I hate buying shoes. I’m a tightwad anyway, and lately I have been running on the treadmill in my old, old, “basketball” style shoes – the ones that are leather all the way around. The only problem is that they also had holes in the soles and also the insides were so worn out that the plastic inners were showing through. So, I decided it was time to only use those for mowing the lawn and time to get some running shoes for the treadmill.
I went to Sports Authority to look at some the other day. I was amazed at how many brands and models of running shoes they have! A veritable smorgasbord to choose from. The only differentiator seemed to be price and color, because all any of them said was “man made uppers”. Nothing about “stability”, “cushioning”, etc. Nothing about for “over prontators” or “under pronators”, etc. Not only did the boxes and labels on the shoes themselves not say, but there was no literature explaining it either. How the hell was I supposed to pick from this morass? So I came home and looked at the manufacturers web site for one of the brands that was well represented at Sports Authority. I started with ASICS. These folks had a decent site and good information about their shoes and which were meant for which type of foot, etc. However you couldn’t print the list of their shoes with pronation range because they put it in some stupid little sub-window with its own little non-standard scroll bar. (ASICS – fix your site; this is a great resource – we need to be able to print it). So I had to pick a couple of models, print them, and head back to the store.
Well, I found those models actually hurt my left ankle. The right one was fine, but the left on both models hurt. I tried a couple of pair of each to be sure it wasn’t just some strange defect. OK, back to the web sites.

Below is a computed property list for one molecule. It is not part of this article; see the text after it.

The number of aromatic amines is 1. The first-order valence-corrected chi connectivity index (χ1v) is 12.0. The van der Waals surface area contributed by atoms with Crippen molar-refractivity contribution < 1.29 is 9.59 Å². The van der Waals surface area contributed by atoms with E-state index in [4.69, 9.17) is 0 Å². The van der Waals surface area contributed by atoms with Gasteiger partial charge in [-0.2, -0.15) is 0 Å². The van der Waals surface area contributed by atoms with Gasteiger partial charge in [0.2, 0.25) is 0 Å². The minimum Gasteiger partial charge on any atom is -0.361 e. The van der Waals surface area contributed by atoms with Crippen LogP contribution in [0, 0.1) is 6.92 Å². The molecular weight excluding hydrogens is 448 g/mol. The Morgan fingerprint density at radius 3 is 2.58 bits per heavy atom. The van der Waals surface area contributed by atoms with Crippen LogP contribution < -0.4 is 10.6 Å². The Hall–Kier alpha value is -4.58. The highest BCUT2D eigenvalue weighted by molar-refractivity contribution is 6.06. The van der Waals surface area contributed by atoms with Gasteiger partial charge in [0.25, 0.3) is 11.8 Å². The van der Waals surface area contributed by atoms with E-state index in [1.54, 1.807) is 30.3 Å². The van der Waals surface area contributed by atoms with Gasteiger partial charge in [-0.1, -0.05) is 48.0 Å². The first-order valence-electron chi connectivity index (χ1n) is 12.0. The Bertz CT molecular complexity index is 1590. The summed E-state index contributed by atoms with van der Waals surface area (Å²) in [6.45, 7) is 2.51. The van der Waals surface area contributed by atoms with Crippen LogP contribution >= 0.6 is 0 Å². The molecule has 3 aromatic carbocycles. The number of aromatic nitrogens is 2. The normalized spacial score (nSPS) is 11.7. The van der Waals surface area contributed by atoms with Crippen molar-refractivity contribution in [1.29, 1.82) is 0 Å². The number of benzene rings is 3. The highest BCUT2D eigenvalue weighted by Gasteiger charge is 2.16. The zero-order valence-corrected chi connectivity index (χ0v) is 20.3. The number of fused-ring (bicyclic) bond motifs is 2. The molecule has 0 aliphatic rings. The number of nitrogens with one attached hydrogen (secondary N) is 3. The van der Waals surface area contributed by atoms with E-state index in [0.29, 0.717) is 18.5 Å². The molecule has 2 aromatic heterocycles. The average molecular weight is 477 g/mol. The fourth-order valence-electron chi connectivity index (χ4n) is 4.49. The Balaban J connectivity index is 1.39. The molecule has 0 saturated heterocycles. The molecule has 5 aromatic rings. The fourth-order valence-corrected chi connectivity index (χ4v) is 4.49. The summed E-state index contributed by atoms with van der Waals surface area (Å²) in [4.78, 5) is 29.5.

Next, I tried the New Balance web site. Not as well organized as the ASICS one, and didn’t easily offer data on what type of foot/gait their shoes were designed for – you had to dig for it. About this point, I found that the Sports Authority site gave better info on these shoes than the New Balance site. Between the two sites, I picked two more models of shoes and went back.
Of course, the Sports Authority brick and mortar store didn’t carry either of those two models. About this time I was getting tired of this and just picked a New Balance model that seemed to have the right level of arch for my near flat feet and looked to me to be a stability shoe. Bought them, came back and checked the web sites, and sure enough they were the right type.
I got to run in them today for the first time and they felt fine.
But I have to ask: why in the hell do they make this so hard? It should have been EASY to go to any of these manufacturer web sites, click “men”, click “running”, click “compare” and get a printable list of what foot type / gait type each of their shoes is made for and what its key characteristics are. How can they NOT do that? All I can think of is massive incompetence on the competitive advantage they could get by making this easy and by placing such information clearly on their boxes and in stores.